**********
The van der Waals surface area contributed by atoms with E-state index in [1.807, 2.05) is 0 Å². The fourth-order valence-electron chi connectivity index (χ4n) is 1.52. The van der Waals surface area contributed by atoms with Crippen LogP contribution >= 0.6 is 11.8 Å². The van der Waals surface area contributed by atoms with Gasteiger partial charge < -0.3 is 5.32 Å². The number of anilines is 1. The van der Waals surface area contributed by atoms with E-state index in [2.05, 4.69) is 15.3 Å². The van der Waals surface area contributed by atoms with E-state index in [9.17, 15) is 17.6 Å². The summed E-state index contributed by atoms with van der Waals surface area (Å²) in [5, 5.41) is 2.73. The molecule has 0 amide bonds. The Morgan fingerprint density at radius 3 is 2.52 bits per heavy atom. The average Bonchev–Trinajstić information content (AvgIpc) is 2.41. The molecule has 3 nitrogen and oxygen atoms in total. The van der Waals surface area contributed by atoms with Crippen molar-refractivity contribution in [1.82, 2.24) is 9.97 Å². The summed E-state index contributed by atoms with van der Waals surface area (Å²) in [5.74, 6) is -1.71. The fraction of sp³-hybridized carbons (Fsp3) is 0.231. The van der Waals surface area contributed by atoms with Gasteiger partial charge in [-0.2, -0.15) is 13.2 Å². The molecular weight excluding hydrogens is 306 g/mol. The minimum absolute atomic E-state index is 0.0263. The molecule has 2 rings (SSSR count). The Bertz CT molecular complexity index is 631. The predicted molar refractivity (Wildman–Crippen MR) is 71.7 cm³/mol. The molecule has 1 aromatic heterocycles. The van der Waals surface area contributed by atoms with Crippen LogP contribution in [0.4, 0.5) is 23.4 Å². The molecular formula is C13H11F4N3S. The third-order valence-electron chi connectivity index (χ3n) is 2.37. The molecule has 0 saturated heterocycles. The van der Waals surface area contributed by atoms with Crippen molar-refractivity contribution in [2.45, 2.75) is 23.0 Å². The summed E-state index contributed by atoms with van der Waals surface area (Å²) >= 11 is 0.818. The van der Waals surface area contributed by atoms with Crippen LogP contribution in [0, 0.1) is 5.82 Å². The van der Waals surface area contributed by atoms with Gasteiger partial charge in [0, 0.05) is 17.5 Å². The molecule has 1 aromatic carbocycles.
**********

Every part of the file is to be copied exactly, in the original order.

The van der Waals surface area contributed by atoms with E-state index in [1.807, 2.05) is 0 Å². The fourth-order valence-electron chi connectivity index (χ4n) is 1.52. The van der Waals surface area contributed by atoms with Crippen LogP contribution >= 0.6 is 11.8 Å². The van der Waals surface area contributed by atoms with Gasteiger partial charge < -0.3 is 5.32 Å². The number of anilines is 1. The van der Waals surface area contributed by atoms with E-state index in [2.05, 4.69) is 15.3 Å². The van der Waals surface area contributed by atoms with E-state index in [9.17, 15) is 17.6 Å². The summed E-state index contributed by atoms with van der Waals surface area (Å²) in [5, 5.41) is 2.73. The molecule has 0 amide bonds. The Morgan fingerprint density at radius 3 is 2.52 bits per heavy atom. The average Bonchev–Trinajstić information content (AvgIpc) is 2.41. The molecule has 3 nitrogen and oxygen atoms in total. The van der Waals surface area contributed by atoms with Crippen molar-refractivity contribution in [1.82, 2.24) is 9.97 Å². The summed E-state index contributed by atoms with van der Waals surface area (Å²) in [5.74, 6) is -1.71. The fraction of sp³-hybridized carbons (Fsp3) is 0.231. The van der Waals surface area contributed by atoms with Gasteiger partial charge in [-0.2, -0.15) is 13.2 Å². The molecular weight excluding hydrogens is 306 g/mol. The minimum absolute atomic E-state index is 0.0263. The molecule has 2 rings (SSSR count). The Bertz CT molecular complexity index is 631. The predicted molar refractivity (Wildman–Crippen MR) is 71.7 cm³/mol. The molecule has 1 aromatic heterocycles. The van der Waals surface area contributed by atoms with Crippen LogP contribution in [0.4, 0.5) is 23.4 Å². The molecular formula is C13H11F4N3S. The third-order valence-electron chi connectivity index (χ3n) is 2.37. The molecule has 0 saturated heterocycles. The van der Waals surface area contributed by atoms with Crippen molar-refractivity contribution in [2.45, 2.75) is 23.0 Å². The summed E-state index contributed by atoms with van der Waals surface area (Å²) >= 11 is 0.818. The van der Waals surface area contributed by atoms with Crippen LogP contribution in [0, 0.1) is 5.82 Å². The van der Waals surface area contributed by atoms with Gasteiger partial charge in [0, 0.05) is 17.5 Å². The molecule has 1 aromatic carbocycles.